To me, the answer is pretty obvious. It would improve chances of getting a budget bill done if Obama waits until afterwards to announce his new policy. Once again, there is no guarantee that waiting will produce a good outcome -- the Tea Partiers may work themselves into a frenzy just waiting for Obama's announcement. They're already doing so, and prolonging the wait might just cause Tea Partiers so much angst that they decide to pre-emptively strike against Obama's new policy -- even if it hasn't been announced yet. It's a real possibility.
Politically, it seems in Obama's best interest to wait, no matter what happens. If he waits and the Republican leadership succeeds in passing a budget for the whole of this fiscal year, then America gets some stability in the economy until next October. That would be a win for everyone, really. If Obama waits and the Republicans pass a budget bill only taking us into February or March, then Obama has that time to make his case to the country on his new policy. There'll be a big fight with the incoming Congress, but big fights with the incoming Congress are already pretty much of an inevitability anyway. If Obama waits, and the Republicans take us to the shutdown brink once again, then Obama can rightly say that Republicans can't get their act together even without the immigration issue in the mix. If things head over a cliff before the end of the year, it will expose the weakness of both John Boehner and Mitch McConnell in getting their caucuses to do the bare minimum of governing. Importantly, if we do reach such an impasse, Republicans won't have Obama's new immigration policy to blame, if it hasn't even been announced yet. Oh, sure, they'll try to blame Obama (they always do), but few people are going to listen.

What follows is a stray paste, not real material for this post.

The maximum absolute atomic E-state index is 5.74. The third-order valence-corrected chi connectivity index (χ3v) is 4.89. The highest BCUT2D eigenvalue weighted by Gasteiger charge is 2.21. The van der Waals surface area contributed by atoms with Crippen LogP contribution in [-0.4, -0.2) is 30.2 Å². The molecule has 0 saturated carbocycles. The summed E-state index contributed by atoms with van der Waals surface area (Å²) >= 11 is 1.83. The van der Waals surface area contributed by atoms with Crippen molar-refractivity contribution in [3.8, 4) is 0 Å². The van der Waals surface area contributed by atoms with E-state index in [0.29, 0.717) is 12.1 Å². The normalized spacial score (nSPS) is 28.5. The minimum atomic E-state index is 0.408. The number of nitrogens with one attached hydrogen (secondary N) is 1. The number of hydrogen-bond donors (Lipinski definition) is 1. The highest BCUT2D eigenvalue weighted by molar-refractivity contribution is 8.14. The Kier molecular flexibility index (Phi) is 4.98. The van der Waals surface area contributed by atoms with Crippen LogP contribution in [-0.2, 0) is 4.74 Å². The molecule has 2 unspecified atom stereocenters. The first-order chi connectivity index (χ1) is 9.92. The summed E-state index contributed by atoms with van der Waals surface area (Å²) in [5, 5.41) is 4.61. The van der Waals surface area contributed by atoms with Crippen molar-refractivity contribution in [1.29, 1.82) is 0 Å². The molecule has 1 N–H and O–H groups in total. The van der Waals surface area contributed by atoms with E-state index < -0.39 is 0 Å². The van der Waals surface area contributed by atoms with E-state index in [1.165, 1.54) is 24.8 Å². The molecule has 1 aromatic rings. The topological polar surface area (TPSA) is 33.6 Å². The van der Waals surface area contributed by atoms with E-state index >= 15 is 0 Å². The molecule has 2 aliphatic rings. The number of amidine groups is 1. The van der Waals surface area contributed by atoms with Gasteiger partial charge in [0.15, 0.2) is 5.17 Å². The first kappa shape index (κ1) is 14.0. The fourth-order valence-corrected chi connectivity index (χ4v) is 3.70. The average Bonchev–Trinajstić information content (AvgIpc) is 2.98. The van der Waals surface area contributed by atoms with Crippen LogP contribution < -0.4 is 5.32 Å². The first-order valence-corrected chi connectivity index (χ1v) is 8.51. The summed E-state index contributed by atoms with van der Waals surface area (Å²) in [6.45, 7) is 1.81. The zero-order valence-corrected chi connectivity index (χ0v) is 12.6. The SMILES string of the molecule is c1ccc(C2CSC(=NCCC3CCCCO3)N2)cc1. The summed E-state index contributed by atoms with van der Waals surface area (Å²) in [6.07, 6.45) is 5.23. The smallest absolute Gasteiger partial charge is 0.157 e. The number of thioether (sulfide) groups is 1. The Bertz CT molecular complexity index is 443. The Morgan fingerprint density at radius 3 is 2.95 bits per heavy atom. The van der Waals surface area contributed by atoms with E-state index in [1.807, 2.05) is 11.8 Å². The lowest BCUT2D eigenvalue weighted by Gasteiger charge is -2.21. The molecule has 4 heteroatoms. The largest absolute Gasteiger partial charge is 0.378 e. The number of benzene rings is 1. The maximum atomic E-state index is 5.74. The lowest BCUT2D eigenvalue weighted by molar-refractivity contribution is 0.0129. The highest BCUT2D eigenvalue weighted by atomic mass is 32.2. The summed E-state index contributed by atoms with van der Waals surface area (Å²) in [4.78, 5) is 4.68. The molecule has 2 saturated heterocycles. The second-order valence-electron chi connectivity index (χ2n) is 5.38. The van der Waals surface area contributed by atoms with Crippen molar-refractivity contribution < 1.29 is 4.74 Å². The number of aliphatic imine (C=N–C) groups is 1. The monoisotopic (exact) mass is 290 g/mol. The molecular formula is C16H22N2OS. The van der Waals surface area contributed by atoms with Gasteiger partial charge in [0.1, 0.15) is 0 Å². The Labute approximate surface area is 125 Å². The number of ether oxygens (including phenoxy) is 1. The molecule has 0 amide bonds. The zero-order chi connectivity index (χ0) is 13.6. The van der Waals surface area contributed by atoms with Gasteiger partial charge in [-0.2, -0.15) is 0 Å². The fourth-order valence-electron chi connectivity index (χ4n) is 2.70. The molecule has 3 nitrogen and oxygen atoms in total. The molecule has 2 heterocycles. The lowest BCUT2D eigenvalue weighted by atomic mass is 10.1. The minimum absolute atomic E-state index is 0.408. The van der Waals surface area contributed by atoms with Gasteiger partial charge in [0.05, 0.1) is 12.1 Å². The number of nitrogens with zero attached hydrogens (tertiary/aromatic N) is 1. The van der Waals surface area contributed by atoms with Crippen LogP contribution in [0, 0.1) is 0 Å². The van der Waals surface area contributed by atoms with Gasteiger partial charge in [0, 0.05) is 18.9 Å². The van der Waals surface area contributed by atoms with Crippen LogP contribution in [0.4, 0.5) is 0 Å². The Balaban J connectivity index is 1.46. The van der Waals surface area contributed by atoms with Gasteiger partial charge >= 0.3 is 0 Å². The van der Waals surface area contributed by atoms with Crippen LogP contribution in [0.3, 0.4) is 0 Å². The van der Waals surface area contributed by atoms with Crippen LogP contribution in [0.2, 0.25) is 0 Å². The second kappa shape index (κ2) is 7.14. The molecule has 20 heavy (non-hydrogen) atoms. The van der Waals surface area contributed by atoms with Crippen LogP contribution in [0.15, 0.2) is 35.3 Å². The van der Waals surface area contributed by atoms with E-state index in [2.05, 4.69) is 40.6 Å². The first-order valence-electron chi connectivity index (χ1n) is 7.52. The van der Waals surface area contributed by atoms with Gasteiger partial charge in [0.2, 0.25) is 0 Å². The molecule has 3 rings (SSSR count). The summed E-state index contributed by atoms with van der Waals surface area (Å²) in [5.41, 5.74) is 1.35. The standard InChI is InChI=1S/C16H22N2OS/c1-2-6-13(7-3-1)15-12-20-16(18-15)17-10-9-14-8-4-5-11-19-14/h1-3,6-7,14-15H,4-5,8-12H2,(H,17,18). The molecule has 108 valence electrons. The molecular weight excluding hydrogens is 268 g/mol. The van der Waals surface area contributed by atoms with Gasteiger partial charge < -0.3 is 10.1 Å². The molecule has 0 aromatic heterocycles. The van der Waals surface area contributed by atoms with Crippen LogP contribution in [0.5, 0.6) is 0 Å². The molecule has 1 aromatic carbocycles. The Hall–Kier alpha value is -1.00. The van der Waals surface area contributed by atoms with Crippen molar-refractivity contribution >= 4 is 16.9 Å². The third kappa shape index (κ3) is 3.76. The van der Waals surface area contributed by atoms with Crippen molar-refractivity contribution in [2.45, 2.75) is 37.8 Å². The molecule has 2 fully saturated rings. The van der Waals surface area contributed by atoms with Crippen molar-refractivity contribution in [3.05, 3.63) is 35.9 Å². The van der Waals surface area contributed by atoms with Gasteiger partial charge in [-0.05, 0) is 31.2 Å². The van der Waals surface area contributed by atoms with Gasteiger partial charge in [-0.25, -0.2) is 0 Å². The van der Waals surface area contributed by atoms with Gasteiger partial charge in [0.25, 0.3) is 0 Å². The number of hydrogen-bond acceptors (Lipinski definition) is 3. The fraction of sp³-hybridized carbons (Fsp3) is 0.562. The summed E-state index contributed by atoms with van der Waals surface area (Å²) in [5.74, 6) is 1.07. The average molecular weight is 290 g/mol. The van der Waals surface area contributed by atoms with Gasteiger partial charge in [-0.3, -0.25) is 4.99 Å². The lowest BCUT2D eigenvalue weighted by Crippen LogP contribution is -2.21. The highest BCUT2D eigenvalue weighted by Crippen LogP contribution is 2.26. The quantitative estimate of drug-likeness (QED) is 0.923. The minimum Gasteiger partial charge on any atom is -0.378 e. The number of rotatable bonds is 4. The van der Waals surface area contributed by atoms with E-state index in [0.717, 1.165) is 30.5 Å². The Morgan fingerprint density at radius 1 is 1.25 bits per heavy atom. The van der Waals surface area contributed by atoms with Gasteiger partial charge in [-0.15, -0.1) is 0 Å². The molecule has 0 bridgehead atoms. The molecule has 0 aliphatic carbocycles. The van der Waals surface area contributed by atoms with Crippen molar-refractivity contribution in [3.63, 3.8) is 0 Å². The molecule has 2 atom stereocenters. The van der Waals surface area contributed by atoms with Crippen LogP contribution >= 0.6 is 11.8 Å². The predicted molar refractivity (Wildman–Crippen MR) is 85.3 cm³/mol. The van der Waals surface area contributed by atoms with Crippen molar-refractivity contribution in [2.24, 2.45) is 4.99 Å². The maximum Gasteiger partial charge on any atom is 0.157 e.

I realize that Obama's immigration announcement is already long overdue. He promised to act this summer, and then punted to beyond the election, at congressional Democrats' request. His new promise was to act "by the end of the year" -- which doesn't have to mean this week. I have always assumed he will act close to either Thanksgiving or Christmas, to take advantage of the family-oriented holiday goodwill, which will help him make his case for not separating families. After the media reported last week that the announcement was imminent, it's been assumed that he will act before Thanksgiving. But I think Christmas is a better target to shoot for. The budget battle will likely take place during the first two weeks of December, and will likely be over by mid-month, one way or another.
We've waited this long, I think we can afford to wait another couple of weeks. It might not change anything -- it might not influence congressional Republicans in the slightest -- but there is a chance that it could. That chance is worth taking. This is why I would counsel President Obama to wait -- just a little bit longer -- to make his big immigration announcement.